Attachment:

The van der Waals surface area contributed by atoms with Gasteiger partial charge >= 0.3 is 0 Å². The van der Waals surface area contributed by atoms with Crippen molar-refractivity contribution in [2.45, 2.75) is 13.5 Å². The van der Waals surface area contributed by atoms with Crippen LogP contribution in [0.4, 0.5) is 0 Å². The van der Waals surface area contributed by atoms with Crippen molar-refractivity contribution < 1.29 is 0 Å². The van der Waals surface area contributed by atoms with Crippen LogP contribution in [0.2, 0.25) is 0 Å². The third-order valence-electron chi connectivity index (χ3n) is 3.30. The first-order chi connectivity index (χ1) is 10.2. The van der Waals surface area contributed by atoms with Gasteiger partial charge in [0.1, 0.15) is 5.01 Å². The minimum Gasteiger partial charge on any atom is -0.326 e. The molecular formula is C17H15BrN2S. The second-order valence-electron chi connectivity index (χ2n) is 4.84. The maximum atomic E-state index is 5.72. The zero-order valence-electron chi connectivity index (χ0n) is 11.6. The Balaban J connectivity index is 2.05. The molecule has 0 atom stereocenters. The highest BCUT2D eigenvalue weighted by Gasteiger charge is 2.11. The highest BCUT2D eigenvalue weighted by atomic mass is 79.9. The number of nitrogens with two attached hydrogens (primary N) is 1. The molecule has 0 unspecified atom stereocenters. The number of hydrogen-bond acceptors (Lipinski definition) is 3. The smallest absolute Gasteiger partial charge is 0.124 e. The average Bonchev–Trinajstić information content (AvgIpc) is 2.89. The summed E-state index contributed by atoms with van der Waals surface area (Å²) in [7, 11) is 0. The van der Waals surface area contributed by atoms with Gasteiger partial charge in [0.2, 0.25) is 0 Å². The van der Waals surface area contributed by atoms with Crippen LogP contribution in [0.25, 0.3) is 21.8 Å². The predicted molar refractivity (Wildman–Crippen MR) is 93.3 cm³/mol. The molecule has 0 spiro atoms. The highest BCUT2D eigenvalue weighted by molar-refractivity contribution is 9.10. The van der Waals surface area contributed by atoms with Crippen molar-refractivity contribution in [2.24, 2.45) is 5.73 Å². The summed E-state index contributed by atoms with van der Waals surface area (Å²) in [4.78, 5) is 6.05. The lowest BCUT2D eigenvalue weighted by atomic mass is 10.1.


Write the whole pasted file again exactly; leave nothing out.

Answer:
The van der Waals surface area contributed by atoms with Gasteiger partial charge >= 0.3 is 0 Å². The van der Waals surface area contributed by atoms with Crippen molar-refractivity contribution in [2.45, 2.75) is 13.5 Å². The van der Waals surface area contributed by atoms with Crippen LogP contribution in [0.4, 0.5) is 0 Å². The van der Waals surface area contributed by atoms with Crippen molar-refractivity contribution < 1.29 is 0 Å². The van der Waals surface area contributed by atoms with Crippen LogP contribution in [0.2, 0.25) is 0 Å². The third-order valence-electron chi connectivity index (χ3n) is 3.30. The first-order chi connectivity index (χ1) is 10.2. The van der Waals surface area contributed by atoms with Gasteiger partial charge in [0.1, 0.15) is 5.01 Å². The minimum Gasteiger partial charge on any atom is -0.326 e. The molecular formula is C17H15BrN2S. The second-order valence-electron chi connectivity index (χ2n) is 4.84. The maximum atomic E-state index is 5.72. The zero-order valence-electron chi connectivity index (χ0n) is 11.6. The Balaban J connectivity index is 2.05. The molecule has 0 atom stereocenters. The highest BCUT2D eigenvalue weighted by Gasteiger charge is 2.11. The highest BCUT2D eigenvalue weighted by atomic mass is 79.9. The number of nitrogens with two attached hydrogens (primary N) is 1. The molecule has 0 unspecified atom stereocenters. The number of hydrogen-bond acceptors (Lipinski definition) is 3. The smallest absolute Gasteiger partial charge is 0.124 e. The average Bonchev–Trinajstić information content (AvgIpc) is 2.89. The summed E-state index contributed by atoms with van der Waals surface area (Å²) in [7, 11) is 0. The van der Waals surface area contributed by atoms with Gasteiger partial charge in [0.2, 0.25) is 0 Å². The van der Waals surface area contributed by atoms with Crippen LogP contribution in [0.25, 0.3) is 21.8 Å². The predicted molar refractivity (Wildman–Crippen MR) is 93.3 cm³/mol. The molecule has 0 spiro atoms. The highest BCUT2D eigenvalue weighted by molar-refractivity contribution is 9.10. The van der Waals surface area contributed by atoms with Crippen molar-refractivity contribution in [2.24, 2.45) is 5.73 Å². The summed E-state index contributed by atoms with van der Waals surface area (Å²) in [4.78, 5) is 6.05. The lowest BCUT2D eigenvalue weighted by atomic mass is 10.1.